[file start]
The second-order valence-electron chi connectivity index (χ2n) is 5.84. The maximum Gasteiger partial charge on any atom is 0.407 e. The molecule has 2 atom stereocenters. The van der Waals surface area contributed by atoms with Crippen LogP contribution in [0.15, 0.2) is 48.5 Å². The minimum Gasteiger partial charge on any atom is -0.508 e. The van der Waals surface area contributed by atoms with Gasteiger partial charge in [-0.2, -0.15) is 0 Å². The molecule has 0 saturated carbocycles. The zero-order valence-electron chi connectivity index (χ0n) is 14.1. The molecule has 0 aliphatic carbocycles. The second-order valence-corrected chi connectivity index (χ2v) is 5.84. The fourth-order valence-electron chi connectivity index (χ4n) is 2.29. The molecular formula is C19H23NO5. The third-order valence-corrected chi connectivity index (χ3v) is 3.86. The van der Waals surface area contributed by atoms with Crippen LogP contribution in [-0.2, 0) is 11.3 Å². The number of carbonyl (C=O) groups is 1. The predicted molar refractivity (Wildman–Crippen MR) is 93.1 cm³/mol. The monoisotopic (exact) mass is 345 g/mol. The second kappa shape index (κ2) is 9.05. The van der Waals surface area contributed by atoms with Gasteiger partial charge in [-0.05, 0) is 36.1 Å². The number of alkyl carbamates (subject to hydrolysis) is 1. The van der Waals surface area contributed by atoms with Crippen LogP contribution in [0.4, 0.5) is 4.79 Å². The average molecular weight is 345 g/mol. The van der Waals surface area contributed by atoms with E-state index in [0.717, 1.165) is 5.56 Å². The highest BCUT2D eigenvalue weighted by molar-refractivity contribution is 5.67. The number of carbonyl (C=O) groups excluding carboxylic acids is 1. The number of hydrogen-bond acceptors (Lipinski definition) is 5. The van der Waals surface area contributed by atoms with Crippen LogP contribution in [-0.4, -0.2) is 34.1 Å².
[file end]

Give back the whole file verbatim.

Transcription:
The second-order valence-electron chi connectivity index (χ2n) is 5.84. The maximum Gasteiger partial charge on any atom is 0.407 e. The molecule has 2 atom stereocenters. The van der Waals surface area contributed by atoms with Crippen LogP contribution in [0.15, 0.2) is 48.5 Å². The minimum Gasteiger partial charge on any atom is -0.508 e. The van der Waals surface area contributed by atoms with Gasteiger partial charge in [-0.2, -0.15) is 0 Å². The molecule has 0 saturated carbocycles. The zero-order valence-electron chi connectivity index (χ0n) is 14.1. The molecule has 0 aliphatic carbocycles. The second-order valence-corrected chi connectivity index (χ2v) is 5.84. The fourth-order valence-electron chi connectivity index (χ4n) is 2.29. The molecular formula is C19H23NO5. The third-order valence-corrected chi connectivity index (χ3v) is 3.86. The van der Waals surface area contributed by atoms with Crippen LogP contribution in [-0.2, 0) is 11.3 Å². The number of carbonyl (C=O) groups is 1. The predicted molar refractivity (Wildman–Crippen MR) is 93.1 cm³/mol. The monoisotopic (exact) mass is 345 g/mol. The second kappa shape index (κ2) is 9.05. The van der Waals surface area contributed by atoms with Gasteiger partial charge in [-0.05, 0) is 36.1 Å². The number of alkyl carbamates (subject to hydrolysis) is 1. The van der Waals surface area contributed by atoms with Crippen LogP contribution in [0.4, 0.5) is 4.79 Å². The average molecular weight is 345 g/mol. The van der Waals surface area contributed by atoms with E-state index in [0.717, 1.165) is 5.56 Å². The highest BCUT2D eigenvalue weighted by molar-refractivity contribution is 5.67. The number of carbonyl (C=O) groups excluding carboxylic acids is 1. The number of hydrogen-bond acceptors (Lipinski definition) is 5. The van der Waals surface area contributed by atoms with Crippen LogP contribution in [-0.4, -0.2) is 34.1 Å².